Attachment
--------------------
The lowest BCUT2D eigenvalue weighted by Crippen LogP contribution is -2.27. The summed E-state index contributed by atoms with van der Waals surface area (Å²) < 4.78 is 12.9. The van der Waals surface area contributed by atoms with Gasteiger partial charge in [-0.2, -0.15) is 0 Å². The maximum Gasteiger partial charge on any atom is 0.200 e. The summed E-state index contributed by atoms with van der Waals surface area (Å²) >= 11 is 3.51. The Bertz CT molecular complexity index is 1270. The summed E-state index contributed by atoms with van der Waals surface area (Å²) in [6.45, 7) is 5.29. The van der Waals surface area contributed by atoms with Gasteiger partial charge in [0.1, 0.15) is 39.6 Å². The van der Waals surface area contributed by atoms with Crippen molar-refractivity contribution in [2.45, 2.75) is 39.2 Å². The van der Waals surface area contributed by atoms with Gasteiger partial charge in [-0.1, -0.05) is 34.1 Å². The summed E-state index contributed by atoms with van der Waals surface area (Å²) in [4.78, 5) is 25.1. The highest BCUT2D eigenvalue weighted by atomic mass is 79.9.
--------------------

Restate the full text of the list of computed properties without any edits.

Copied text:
The lowest BCUT2D eigenvalue weighted by Crippen LogP contribution is -2.27. The summed E-state index contributed by atoms with van der Waals surface area (Å²) < 4.78 is 12.9. The van der Waals surface area contributed by atoms with Gasteiger partial charge in [-0.2, -0.15) is 0 Å². The maximum Gasteiger partial charge on any atom is 0.200 e. The summed E-state index contributed by atoms with van der Waals surface area (Å²) >= 11 is 3.51. The Bertz CT molecular complexity index is 1270. The summed E-state index contributed by atoms with van der Waals surface area (Å²) in [6.45, 7) is 5.29. The van der Waals surface area contributed by atoms with Gasteiger partial charge in [0.1, 0.15) is 39.6 Å². The van der Waals surface area contributed by atoms with Crippen molar-refractivity contribution in [2.45, 2.75) is 39.2 Å². The van der Waals surface area contributed by atoms with Gasteiger partial charge in [-0.1, -0.05) is 34.1 Å². The summed E-state index contributed by atoms with van der Waals surface area (Å²) in [4.78, 5) is 25.1. The highest BCUT2D eigenvalue weighted by atomic mass is 79.9.